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Student seeks to form The Be Kind Service Club

CMS 120A capstone project

Mon, Nov 25th 2019 02:50 pm

By Kaylee Woodruff

Special to Niagara Frontier Publications

Niagara Falls, New York, is home to one of the wonders of the world. It was once one of the honeymoon capitals of the world, but what happened?

Niagara Falls is now home to poverty and crime. According to Community Snapshot, 23,700 people live in or near poverty in the city.

With the poverty in Niagara Falls, there is a high population with mental health needs.

Pamela Dixon, assistant director of Heart Love & Soul, stresses that, “there are so many services in Niagara Falls that nobody should truly be on the streets and some of them its really just mental illness that causes that.”

If there are so many services in Niagara Falls, why are so many people on the street?

Dixon explains that people are simply not ready. “We have one gentleman that we’ve tried to work with for a very long time to get him into some housing and he’s just not ready.”

Poverty has now taken over this once-beautiful city and now the question is what can we change in the community?

Being a student at Niagara University for almost two years, I’ve learned and contributed to the Vincentian mission.

Niagara University’s mission statement states that, “As a Vincentian university, Niagara draws inspiration from St. Vincent de Paul, who organized his contemporaries to respond compassionately to people’s basic needs. Continuing this tradition, Niagara seeks to inspire its students to serve all members of society, especially the poor and oppressed, in local communities and in the larger world.”

Niagara University is huge on community service. NU IMPACT, which is the service learning office on campus, has taken a different approach to having college students complete service hours.

Brittany DePietro, institute/ IMPACT coordinator, explains “We have tried to take a different approach to community service by focusing less on the number of hours students spend doing service but also instead focusing on the outcomes.”

IMPACT’s goal for the students after they serve the community is knowing what they did and how it impacted them. Knowing how many people that they served and how did the service make a difference to the student. Also how does the service form the student’s future career?

Caitlyn Dyster, a sophomore at Niagara University, says that service means a lot to her: “To me, service means acts of kindness or giving that provide others with help, assistance, or support they need.”

Niagara University gives their students so many opportunities to give back to their community.

This holiday season, seeing the heartbreaking poverty in the city and knowing that Niagara University gives students the power to do anything, made me think twice. I wanted to give back to my community.

I came up with the idea of collecting water bottles and donating the money raised to people in need this holiday season.

I started with just asking friends and family to save their bottles for me, and then this project grew. I made a flyer and asked the mall customer service if they could help in any way. Every store in the mall received a flyer and a couple stores so far helped and saved bottles.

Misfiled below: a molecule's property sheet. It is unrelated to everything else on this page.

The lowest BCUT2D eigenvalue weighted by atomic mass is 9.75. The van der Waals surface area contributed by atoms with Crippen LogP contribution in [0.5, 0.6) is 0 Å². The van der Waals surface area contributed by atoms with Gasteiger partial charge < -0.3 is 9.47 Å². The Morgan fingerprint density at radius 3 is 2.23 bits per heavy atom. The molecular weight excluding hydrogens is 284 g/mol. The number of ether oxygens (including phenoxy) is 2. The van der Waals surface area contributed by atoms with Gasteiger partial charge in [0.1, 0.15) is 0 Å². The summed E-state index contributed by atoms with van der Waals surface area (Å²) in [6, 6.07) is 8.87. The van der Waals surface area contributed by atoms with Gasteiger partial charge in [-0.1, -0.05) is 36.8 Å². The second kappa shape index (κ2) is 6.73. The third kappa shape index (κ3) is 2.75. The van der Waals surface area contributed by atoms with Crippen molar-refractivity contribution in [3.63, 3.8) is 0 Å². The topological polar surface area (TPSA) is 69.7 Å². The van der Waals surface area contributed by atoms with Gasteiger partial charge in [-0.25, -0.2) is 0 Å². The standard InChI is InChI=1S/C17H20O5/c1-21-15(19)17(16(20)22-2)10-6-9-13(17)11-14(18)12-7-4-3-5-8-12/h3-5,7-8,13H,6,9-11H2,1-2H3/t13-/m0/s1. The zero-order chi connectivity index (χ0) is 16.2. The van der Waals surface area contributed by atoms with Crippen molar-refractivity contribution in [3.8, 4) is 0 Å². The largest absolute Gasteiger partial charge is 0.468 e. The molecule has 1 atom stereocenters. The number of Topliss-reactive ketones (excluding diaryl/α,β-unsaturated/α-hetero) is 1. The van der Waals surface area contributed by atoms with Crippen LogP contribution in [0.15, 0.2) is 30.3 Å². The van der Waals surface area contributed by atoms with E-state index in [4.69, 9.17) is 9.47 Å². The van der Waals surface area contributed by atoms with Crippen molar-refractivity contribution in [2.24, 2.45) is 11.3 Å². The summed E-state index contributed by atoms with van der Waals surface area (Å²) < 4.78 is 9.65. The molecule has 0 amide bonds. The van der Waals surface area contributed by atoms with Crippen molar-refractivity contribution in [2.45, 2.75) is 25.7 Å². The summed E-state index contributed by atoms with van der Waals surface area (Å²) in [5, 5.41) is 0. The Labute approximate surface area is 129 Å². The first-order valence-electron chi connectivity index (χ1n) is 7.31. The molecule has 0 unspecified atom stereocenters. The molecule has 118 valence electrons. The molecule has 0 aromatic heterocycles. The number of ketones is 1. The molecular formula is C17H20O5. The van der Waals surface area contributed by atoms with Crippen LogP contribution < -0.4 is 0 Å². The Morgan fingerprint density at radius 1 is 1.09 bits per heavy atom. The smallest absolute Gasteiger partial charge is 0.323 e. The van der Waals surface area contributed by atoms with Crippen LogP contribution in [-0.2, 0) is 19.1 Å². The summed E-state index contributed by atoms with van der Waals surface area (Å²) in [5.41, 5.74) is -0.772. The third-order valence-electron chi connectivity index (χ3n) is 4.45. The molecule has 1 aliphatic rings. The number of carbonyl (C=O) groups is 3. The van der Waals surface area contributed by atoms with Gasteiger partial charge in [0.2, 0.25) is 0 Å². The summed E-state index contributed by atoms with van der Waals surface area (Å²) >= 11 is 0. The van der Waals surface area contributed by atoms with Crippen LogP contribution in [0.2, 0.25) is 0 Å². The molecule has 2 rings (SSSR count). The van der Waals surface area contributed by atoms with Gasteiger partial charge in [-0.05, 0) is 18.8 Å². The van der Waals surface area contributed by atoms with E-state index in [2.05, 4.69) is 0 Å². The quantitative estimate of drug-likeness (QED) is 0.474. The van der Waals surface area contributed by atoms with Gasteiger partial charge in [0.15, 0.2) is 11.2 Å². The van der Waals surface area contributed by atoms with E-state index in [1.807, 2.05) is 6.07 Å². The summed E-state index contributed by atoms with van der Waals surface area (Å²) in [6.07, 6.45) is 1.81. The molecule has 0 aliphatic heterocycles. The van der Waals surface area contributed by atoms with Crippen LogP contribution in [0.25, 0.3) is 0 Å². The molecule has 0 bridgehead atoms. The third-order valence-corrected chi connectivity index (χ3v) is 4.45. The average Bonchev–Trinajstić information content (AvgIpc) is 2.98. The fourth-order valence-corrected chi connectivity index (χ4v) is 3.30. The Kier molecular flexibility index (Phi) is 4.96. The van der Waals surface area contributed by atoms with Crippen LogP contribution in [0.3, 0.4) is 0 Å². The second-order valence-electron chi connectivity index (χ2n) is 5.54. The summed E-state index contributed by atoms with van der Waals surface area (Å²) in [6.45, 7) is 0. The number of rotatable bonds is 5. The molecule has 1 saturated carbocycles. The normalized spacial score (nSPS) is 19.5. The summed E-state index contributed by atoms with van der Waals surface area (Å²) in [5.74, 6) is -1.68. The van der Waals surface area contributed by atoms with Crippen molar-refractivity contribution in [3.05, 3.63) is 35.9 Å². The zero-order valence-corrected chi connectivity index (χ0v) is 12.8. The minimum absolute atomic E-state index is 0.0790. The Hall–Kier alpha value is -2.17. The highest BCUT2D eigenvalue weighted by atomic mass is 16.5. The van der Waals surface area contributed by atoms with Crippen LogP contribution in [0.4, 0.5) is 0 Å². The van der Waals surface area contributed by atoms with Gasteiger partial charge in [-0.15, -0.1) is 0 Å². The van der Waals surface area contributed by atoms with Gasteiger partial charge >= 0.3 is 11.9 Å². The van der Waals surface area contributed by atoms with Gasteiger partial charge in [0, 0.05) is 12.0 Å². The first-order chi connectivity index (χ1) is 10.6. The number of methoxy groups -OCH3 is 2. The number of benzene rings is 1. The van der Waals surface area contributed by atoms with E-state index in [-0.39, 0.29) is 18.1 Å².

I then reached out to IMPACT and they offered to be a drop-off location. This project has been successful so far, but then I got thinking again. How could I turn this project into something bigger?

Niagara University again is all about service and giving back to the community, so possibly starting a service club could be successful.

The service club would be called The Be Kind Service Club. This name is important because being kind needs to be seen more in the world. Random acts of kindness will fill the campus. These acts could be placing motivational sayings around campus.

This could be beneficial because students who do not have a lot of friends might feel that they’re alone. If they see these motivational sayings around campus, that could be a push for them to keep going.

The main fundraising event will be collecting bottles and donating the money to a different place in need each year.

The community service that would be happening in the club would be picking a food pantry in the heart of the city.

Heart, Love & Soul is a nonprofit organization that’s been around for over 35 years. It started out at a local church that noticed people in their congregation didn’t have enough food and they themselves started a food pantry.

Heart, Love & Soul is more than just a food pantry. They have a nurse on site if anyone needs anything, a caseworker who helps with social services, and a program coordinator who sets up various different things, etc.

Volunteering here would be beneficial to student development, because it will show students really how many people are in poverty and that something needs to be addressed.

Dyster says, “I think the club is definitely a good idea for the campus. Spreading kindness and engaging in volunteer work should never have a limit.”

I am hoping to start the process of starting this club after Christmas break. This would be beneficial because it is taking Niagara’s mission statement and putting it into action. That is the true power of Niagara.

Niagara Frontier Publications works with the Niagara University communication studies department to publish the capstone work of students in CMS 120A-B.
These articles do not necessarily reflect the opinions or beliefs of NFP, NU or the communication studies department.
Comments can be sent to the NFP editorial department, care of the managing editor.

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